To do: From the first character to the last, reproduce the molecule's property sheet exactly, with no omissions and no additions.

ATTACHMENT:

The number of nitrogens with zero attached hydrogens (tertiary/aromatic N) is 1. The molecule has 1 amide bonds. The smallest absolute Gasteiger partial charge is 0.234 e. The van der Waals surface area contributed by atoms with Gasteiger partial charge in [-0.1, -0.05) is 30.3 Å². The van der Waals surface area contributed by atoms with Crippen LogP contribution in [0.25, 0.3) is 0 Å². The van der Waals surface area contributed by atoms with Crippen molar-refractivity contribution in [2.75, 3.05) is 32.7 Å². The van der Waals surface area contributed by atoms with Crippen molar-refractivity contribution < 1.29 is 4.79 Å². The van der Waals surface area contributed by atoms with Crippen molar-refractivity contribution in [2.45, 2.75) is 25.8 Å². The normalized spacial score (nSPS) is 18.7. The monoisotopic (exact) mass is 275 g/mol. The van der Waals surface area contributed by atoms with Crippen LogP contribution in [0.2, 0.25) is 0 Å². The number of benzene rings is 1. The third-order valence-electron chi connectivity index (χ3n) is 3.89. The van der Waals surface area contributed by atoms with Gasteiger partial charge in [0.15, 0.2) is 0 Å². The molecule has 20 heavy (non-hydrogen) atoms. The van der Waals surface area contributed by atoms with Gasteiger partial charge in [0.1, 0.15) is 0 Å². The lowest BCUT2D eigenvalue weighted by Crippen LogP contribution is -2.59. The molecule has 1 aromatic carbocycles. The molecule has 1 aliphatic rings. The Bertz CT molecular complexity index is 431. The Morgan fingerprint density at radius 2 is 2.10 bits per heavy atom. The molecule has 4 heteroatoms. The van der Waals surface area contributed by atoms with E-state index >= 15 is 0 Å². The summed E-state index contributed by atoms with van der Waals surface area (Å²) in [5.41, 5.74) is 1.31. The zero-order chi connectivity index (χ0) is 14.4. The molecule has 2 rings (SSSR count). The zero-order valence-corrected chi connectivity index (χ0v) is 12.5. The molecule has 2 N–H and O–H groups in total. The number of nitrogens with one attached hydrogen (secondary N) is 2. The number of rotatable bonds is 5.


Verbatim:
The number of nitrogens with zero attached hydrogens (tertiary/aromatic N) is 1. The molecule has 1 amide bonds. The smallest absolute Gasteiger partial charge is 0.234 e. The van der Waals surface area contributed by atoms with Gasteiger partial charge in [-0.1, -0.05) is 30.3 Å². The van der Waals surface area contributed by atoms with Crippen LogP contribution in [0.25, 0.3) is 0 Å². The van der Waals surface area contributed by atoms with Crippen molar-refractivity contribution in [2.75, 3.05) is 32.7 Å². The van der Waals surface area contributed by atoms with Crippen molar-refractivity contribution < 1.29 is 4.79 Å². The van der Waals surface area contributed by atoms with Crippen molar-refractivity contribution in [2.45, 2.75) is 25.8 Å². The normalized spacial score (nSPS) is 18.7. The monoisotopic (exact) mass is 275 g/mol. The van der Waals surface area contributed by atoms with Crippen LogP contribution in [0.2, 0.25) is 0 Å². The number of benzene rings is 1. The third-order valence-electron chi connectivity index (χ3n) is 3.89. The van der Waals surface area contributed by atoms with Gasteiger partial charge in [0.15, 0.2) is 0 Å². The molecule has 20 heavy (non-hydrogen) atoms. The van der Waals surface area contributed by atoms with Gasteiger partial charge in [0.1, 0.15) is 0 Å². The lowest BCUT2D eigenvalue weighted by Crippen LogP contribution is -2.59. The molecule has 1 aromatic carbocycles. The molecule has 1 aliphatic rings. The Bertz CT molecular complexity index is 431. The Morgan fingerprint density at radius 2 is 2.10 bits per heavy atom. The molecule has 4 heteroatoms. The van der Waals surface area contributed by atoms with E-state index >= 15 is 0 Å². The summed E-state index contributed by atoms with van der Waals surface area (Å²) in [5.41, 5.74) is 1.31. The zero-order chi connectivity index (χ0) is 14.4. The molecule has 2 rings (SSSR count). The zero-order valence-corrected chi connectivity index (χ0v) is 12.5. The molecule has 2 N–H and O–H groups in total. The number of nitrogens with one attached hydrogen (secondary N) is 2. The number of rotatable bonds is 5.